The number of dollar millionaires in the UK fell 15 per cent due to the hit taken by the pound and the stock market, according to a report by Credit Suisse Group AG.
Household wealth in the UK declined by $1.5 trillion, or 10 per cent, in the 12 months through June 2016, as ''a direct consequence'' of the Brexit vote, the No 2 Swiss bank said in its annual global wealth report published on Tuesday.
''The UK had a tumultuous end to 2015-2016, with sharp declines in the exchange rate and the stock market following the vote to leave the EU,'' Credit Suisse said in the report. ''The outlook is very uncertain, both for the economy and household wealth.''
The UK's $14 trillion in private wealth was spread around 49 million adults, of which almost 5 per cent had $1 million or more. The surprise result of the 23 June vote triggered a 15 per cent drop in the pound this year and sent stock market to its biggest one-day drop since the 2008 financial crisis. While equities had rebounded since, then country was faced with political and economic uncertainty over the terms on which the split would take place.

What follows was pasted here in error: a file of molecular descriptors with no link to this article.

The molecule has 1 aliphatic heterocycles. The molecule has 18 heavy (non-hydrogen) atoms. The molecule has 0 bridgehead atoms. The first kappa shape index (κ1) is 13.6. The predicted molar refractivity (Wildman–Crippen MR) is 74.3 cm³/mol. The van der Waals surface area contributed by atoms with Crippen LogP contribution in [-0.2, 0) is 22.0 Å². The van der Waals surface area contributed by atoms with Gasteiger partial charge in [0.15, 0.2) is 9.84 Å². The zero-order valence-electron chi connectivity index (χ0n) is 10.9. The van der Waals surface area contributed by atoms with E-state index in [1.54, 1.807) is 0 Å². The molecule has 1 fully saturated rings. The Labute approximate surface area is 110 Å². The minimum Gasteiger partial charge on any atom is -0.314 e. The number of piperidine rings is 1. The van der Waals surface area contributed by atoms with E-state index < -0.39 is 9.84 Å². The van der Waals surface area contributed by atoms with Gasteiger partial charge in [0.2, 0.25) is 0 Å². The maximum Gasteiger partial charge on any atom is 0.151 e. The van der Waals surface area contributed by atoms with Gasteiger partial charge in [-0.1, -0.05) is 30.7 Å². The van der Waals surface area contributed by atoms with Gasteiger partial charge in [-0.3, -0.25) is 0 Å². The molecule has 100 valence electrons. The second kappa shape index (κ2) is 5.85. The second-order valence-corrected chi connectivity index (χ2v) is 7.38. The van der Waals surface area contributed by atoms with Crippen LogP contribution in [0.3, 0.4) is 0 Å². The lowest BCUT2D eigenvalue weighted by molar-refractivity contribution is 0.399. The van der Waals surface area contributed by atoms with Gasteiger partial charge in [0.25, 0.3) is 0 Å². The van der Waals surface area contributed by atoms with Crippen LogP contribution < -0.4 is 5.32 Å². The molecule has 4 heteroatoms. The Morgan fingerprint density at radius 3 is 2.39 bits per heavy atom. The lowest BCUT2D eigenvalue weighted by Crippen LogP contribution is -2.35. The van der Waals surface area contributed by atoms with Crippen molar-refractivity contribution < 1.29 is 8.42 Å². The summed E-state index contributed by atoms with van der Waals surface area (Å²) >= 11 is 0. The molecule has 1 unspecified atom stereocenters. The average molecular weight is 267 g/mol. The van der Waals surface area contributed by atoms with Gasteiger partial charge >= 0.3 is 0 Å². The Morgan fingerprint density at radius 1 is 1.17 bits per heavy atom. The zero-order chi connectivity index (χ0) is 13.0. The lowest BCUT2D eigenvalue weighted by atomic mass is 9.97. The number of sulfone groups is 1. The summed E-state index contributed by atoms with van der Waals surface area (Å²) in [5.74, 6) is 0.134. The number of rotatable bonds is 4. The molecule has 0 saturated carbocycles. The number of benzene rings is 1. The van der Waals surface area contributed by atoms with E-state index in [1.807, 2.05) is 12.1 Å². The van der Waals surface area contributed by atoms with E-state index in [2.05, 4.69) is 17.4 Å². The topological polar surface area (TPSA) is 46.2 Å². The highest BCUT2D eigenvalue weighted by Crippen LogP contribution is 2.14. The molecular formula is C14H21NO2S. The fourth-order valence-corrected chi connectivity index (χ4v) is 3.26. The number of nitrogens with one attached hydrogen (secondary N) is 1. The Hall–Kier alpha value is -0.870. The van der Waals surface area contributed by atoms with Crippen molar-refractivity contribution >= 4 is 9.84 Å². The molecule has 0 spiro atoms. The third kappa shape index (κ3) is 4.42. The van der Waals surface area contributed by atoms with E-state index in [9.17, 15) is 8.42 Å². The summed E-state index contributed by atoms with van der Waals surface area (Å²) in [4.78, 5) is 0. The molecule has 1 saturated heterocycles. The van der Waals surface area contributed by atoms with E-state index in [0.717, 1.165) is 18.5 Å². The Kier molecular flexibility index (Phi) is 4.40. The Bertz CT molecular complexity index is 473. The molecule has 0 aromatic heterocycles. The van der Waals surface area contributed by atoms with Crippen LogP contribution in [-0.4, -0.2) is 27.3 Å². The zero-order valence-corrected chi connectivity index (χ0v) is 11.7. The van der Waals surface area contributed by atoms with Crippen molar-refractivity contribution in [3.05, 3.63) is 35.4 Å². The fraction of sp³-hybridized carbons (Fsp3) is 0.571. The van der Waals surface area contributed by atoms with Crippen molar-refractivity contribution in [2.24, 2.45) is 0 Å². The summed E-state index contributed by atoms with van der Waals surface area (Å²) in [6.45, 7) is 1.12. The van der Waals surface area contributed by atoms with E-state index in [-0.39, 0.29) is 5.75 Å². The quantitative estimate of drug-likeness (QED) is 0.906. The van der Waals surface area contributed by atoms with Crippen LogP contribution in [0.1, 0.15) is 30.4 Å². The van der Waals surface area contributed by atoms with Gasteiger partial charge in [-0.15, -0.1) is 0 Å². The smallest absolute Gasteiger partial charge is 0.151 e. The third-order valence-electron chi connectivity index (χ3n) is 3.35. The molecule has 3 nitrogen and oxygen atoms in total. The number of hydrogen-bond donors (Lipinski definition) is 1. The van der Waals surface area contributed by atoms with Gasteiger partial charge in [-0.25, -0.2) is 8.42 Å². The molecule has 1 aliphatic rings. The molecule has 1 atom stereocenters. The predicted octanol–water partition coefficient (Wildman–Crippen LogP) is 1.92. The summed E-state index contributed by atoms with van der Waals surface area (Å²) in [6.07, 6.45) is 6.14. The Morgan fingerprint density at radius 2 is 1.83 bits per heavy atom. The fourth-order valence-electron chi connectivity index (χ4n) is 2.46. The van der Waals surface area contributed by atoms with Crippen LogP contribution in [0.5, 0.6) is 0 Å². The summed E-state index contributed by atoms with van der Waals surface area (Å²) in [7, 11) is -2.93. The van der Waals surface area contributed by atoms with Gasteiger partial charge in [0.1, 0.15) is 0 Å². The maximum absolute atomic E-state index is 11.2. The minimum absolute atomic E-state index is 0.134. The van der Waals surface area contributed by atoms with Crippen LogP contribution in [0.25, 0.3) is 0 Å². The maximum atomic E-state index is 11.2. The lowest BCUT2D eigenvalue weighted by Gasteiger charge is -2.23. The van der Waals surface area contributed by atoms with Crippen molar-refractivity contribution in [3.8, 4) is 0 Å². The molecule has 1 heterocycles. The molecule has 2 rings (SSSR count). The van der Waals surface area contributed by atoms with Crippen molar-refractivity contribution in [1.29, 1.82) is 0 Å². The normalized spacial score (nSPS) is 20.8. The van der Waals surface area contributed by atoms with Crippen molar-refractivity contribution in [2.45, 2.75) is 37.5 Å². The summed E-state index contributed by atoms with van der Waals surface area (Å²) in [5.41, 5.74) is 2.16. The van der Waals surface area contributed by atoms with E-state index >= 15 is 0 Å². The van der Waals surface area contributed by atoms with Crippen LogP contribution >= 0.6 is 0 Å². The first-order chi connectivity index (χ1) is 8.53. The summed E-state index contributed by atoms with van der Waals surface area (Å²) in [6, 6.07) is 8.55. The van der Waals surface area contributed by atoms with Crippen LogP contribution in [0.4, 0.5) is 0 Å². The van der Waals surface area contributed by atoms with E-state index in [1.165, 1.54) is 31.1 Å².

The largest numbers of new millionaires came from from Japan, the US and Germany as the number of people worldwide with $1 million or more increased by 596,000 to 32.9 million.
"More than 300 of the new billionaires will be from North America," the bank wrote in the report. "China is projected to add more billionaires than all of Europe combined, pushing the total from China above 420."
China's population of millionaires was also expected to increase rise by over 70 per cent between 2016 and 2021 to just under 2,800.
Many banks, including Zurich-based Credit Suisse, are looking to China to help pick up the slack from European markets.